MP hits out after collapse of Carillion

A Northumberland MP joined Labour colleagues to ask why the Government awarded contracts to Carillion worth nearly £2billion following the company's warnings over profits.

By The Newsroom
Thursday, 18th January 2018, 11:00 am
Updated Thursday, 18th January 2018, 11:40 am
The Morpeth Northern Bypass was built by Carillion.
The Morpeth Northern Bypass was built by Carillion.

Ian Lavery, in his role as chairman of the Labour Party, also raised concerns about what he described as ‘the Government’s unhealthy obsession with constantly rewarding the private sector’ after the multinational company, which was a major government supplier with a string of contracts in departments including defence, transport and health, went into compulsory liquidation on Monday.

He added: “The Conservative Party continually and conveniently ignores the incompetence and failure which the private sector has regularly delivered when attempting to manage public services which belong to the people of the UK.”

In the last six months, Carillion has issued three profit warnings. During the same period, the construction giant was awarded three government contracts worth nearly £2billion, including for the controversial HS2 project.

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David Lidington, the Cabinet Office Minister, said that the Government had only awarded contracts to Carillion with clauses to allow other companies to step in to keep the work going.

The beleaguered company’s most recent involvement in Northumberland was the construction of the Morpeth Northern Bypass, which was successfully completed in March last year.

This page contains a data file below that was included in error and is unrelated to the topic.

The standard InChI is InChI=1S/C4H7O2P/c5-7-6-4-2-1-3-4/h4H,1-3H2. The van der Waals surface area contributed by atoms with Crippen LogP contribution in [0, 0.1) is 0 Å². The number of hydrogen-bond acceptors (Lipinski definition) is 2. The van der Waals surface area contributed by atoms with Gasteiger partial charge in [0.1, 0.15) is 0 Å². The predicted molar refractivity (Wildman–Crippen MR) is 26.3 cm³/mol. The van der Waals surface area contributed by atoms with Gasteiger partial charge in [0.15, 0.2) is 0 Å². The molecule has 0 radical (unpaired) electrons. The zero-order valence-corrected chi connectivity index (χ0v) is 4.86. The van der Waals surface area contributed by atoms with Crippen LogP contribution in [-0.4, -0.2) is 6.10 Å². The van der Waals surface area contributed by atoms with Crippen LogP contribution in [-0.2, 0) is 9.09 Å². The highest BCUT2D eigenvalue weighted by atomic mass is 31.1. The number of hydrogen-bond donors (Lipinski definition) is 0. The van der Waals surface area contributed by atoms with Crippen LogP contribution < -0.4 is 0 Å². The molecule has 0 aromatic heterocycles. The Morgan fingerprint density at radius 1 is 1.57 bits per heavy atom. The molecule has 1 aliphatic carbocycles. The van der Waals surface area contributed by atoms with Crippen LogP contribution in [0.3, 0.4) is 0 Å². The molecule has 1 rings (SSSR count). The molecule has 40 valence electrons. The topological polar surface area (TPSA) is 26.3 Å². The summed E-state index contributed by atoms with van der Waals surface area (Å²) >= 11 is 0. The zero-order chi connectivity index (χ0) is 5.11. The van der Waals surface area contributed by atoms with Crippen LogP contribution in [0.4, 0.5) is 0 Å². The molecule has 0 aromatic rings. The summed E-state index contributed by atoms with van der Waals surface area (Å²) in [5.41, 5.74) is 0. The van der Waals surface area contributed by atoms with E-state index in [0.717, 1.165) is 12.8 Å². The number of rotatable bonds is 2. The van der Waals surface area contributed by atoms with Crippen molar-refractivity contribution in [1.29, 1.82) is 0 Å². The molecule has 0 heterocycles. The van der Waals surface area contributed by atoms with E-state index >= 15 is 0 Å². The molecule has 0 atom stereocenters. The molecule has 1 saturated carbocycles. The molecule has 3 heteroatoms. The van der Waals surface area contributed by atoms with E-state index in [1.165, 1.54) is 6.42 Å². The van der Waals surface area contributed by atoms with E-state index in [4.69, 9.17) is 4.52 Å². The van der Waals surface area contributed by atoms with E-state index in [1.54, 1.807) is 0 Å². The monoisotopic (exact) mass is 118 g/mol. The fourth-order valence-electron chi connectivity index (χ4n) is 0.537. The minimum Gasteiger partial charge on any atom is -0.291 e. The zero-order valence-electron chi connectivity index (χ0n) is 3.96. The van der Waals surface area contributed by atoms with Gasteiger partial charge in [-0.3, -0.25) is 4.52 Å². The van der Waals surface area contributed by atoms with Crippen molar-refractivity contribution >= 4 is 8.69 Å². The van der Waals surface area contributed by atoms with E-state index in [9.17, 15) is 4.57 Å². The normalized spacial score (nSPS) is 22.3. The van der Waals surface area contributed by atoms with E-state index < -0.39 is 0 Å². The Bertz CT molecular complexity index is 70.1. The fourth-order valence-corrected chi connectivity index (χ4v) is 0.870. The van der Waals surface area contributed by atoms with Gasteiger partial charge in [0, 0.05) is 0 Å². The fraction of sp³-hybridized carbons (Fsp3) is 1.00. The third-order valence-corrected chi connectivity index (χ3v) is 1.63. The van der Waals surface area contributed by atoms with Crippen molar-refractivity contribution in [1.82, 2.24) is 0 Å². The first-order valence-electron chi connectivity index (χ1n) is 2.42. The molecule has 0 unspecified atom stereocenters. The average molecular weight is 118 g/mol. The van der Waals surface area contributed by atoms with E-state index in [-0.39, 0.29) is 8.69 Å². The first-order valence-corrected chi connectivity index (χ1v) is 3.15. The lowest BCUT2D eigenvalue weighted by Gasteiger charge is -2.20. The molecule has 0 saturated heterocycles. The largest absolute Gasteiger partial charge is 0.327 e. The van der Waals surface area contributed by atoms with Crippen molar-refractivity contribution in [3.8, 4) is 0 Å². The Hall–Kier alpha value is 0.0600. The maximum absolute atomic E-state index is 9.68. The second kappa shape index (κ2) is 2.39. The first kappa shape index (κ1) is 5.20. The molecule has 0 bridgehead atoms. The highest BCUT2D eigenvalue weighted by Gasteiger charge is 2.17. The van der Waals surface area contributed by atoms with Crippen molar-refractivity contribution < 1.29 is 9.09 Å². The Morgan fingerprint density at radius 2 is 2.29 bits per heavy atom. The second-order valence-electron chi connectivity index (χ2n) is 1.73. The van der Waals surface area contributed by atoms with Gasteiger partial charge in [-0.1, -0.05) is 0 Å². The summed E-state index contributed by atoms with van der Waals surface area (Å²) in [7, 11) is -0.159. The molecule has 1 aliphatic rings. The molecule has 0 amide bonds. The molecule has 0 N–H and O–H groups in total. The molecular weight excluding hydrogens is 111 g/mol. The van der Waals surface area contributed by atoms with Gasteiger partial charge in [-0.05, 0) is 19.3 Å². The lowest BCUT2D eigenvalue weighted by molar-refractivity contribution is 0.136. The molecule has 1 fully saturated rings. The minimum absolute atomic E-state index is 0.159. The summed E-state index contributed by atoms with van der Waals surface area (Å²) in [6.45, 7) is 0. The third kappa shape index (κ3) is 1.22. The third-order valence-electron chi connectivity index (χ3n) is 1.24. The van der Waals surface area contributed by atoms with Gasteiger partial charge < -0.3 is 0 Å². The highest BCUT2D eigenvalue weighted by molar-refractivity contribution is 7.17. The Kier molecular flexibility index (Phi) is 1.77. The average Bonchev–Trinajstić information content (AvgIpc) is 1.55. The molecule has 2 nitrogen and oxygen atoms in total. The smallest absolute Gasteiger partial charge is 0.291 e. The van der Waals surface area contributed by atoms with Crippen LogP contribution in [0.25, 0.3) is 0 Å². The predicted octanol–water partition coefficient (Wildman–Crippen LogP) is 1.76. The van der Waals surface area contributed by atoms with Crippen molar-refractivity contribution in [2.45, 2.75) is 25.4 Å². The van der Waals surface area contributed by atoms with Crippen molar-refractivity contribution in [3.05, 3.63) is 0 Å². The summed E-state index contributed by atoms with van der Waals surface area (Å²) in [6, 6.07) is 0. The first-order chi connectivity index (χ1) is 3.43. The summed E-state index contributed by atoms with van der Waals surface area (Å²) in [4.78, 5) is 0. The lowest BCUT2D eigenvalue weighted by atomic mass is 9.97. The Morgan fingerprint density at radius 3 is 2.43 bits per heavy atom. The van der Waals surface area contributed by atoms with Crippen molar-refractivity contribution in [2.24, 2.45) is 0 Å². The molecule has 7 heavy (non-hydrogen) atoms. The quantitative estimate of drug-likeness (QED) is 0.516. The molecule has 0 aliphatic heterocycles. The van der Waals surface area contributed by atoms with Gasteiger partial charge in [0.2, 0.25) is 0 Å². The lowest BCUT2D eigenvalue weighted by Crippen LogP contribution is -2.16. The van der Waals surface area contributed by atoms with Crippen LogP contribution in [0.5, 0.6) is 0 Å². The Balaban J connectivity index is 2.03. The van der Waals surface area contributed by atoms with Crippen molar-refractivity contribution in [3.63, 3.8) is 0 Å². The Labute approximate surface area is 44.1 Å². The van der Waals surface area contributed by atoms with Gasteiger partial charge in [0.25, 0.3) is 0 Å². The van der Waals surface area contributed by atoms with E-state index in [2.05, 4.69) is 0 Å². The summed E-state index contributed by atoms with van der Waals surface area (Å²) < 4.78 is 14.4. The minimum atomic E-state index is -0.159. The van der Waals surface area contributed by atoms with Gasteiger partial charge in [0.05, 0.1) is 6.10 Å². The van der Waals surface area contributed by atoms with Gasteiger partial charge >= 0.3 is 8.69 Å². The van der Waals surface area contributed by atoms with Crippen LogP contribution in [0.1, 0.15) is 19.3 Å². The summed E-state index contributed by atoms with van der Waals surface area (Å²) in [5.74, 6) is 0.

The £30million project, a partnership between Northumberland County Council and Carillion Civil Engineering, even won an award last year at the Considerate Constructors Scheme National Site Awards.

Meanwhile, Carillion subcontractors in the North East and other small regional firms which might be at risk due to the failure of the construction giant are being urged to seek professional advice at an early stage to help safeguard their futures.

Neil Harrold, chairman of insolvency and restructuring trade body R3 in the North East and a partner with Hay & Kilner Law Firm, is advising firms which are owed money to swiftly assess what impact Carillion’s liquidation is likely to have on their business and ensure they clearly understand their options if they think trouble could lie ahead.

Subcontractors and suppliers are usually classed as unsecured creditors and come behind secured creditors, such as banks and employees in the queue for payment. Such firms are being told to contact Carillion’s liquidator for information on their specific cases.

Mr Harrold said: “For subcontractors awaiting payment for work carried out, there will be an immediate impact on cashflow. They will of course still be expected to pay any outstanding labour or materials costs for the work they have incurred or purchased and make VAT payments due to the crown authorities, which may in some cases include their invoices to Carillion.

“But also in the period ahead, there will also be an impact on their balance sheet. Bad debts and work in progress may have to be written down, weakening the balance sheet strength.

“Even if there is not an immediate insolvency risk, in practical terms this could affect their credit rating, making it harder for them to raise finance or their ability to win future work since in many formal tendering processes, as balance sheets are used as a part measure of their stability.

“Many small subcontractors do not have cash reserves or assets to fall back on, so could find themselves in a vulnerable position.

“It is all the more galling as with this type of work that it can be that the sub-contractor has carried a lot of the risk inherent in the main contract, as is often seen by way of low margins and extended payment terms of 90 days or more.

“Firms which might be at risk should take professional advice as soon as possible and understand what the best option, such as raising finance to overcome immediate cashflow problems, negotiating with their own creditors or even a formal insolvency procedure, might be to secure their future.”